Throughout my pregnancy, I’d have to say that breakfast foods have been a consistent craving, or rather food preference. Which is fine, since we eat good, local eggs, homemade jam, and good (sometimes homemade) bread. I also have been going through a lot of yogurt, and the organic choices out there just seem to be getting more plentiful. Yay!
There’s nothing better with some thick, creamy yogurt than some good, crunchy granola. I’ve bought my share of it over the last 7 months, some of it good, some of it, not so good. So when I started searching for my own recipe, I stumbled upon one easy, healthy recipe from CHOW.
It’s super simple, economical, and my favorite part is it’s flexible. Once you’ve got the base, you can pretty much add anything you want in the way of dried fruit, nuts, seasonings and seeds. I also like that you know exactly what’s going in. Even with some of the natural or organic cereals and granolas out there, I still find words I don’t understand in their ingredient lists.
1. In a large bowl, stir together three cups of old-fashioned rolled oats (not quick oats), three tablespoons brown sugar, a quarter teaspoon kosher salt, and a half teaspoon cinnamon.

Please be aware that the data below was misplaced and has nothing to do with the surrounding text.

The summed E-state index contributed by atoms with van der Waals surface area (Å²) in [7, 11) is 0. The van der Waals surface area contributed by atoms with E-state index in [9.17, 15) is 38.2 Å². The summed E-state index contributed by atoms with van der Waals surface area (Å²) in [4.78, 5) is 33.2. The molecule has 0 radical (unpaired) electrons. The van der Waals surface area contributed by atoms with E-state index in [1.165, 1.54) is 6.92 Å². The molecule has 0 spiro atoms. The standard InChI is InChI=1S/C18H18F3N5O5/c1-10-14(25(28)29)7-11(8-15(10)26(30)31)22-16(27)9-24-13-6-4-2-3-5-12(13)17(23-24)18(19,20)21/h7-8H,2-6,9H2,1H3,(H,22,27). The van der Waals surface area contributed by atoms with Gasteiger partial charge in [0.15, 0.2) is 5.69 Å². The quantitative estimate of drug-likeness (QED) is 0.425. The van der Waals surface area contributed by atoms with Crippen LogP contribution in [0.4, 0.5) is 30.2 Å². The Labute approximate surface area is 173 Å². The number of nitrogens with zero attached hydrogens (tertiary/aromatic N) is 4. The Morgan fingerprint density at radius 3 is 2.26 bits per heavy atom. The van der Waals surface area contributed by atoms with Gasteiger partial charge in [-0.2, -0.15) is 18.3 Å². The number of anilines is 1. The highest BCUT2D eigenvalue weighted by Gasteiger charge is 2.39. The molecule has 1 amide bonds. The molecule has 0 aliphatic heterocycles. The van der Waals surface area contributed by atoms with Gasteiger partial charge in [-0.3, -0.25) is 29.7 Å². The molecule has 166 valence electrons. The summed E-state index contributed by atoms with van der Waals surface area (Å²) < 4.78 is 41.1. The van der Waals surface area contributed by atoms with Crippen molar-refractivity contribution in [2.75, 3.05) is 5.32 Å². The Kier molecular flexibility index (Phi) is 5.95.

2. In another bowl, stir together one-third cup honey (I used maple syrup), a quarter cup canola oil (I used grapeseed- canola is pretty much guaranteed to be GMO), and a teaspoon of vanilla. Dump this over the oat mixture and combine thoroughly. Get your hands in it to mix everything well, and to coat the oats evenly with the honey mixture. Heat the oven to 300 degrees Fahrenheit.
3. Spread the mixture in a thin, even layer on a baking sheet and place on the center rack of the heated oven. Bake, stirring after 15 minutes, until the granola is a very light golden brown. It should take 20 to 30 minutes. If you like your granola crunchier with a toastier flavor, bake it a little longer, keeping a close eye on it—if it gets dark it will taste burnt.
4. Cool the granola completely, stirring it around so it doesn’t stick together. (It hardens as it cools.)
5. Once the granola’s cool, get creative: Now is the time to stir in all your extras like dried fruit, raw or toasted nuts and seeds, toasted coconut, etc. Store in an airtight container (this is very important—the granola goes stale easily) and eat within two weeks.
A couple of things with this recipe I did: the first time I made it, I added just about everything I could think of, coconut, bran cereal (hubby bought and never eats), nuts, dried fruit.. The last time I made it, I added a handful of trail mix, some rice crisps, pumpkin seeds and hemp hearts. Both were good and it all depends on what you like in your granola (I’m not picky). My suggestion is to add your nuts & seeds in with the granola when you bake it- it helps bring out their flavor. Don’t do this, however with your dried fruit, or it will dry it out even further.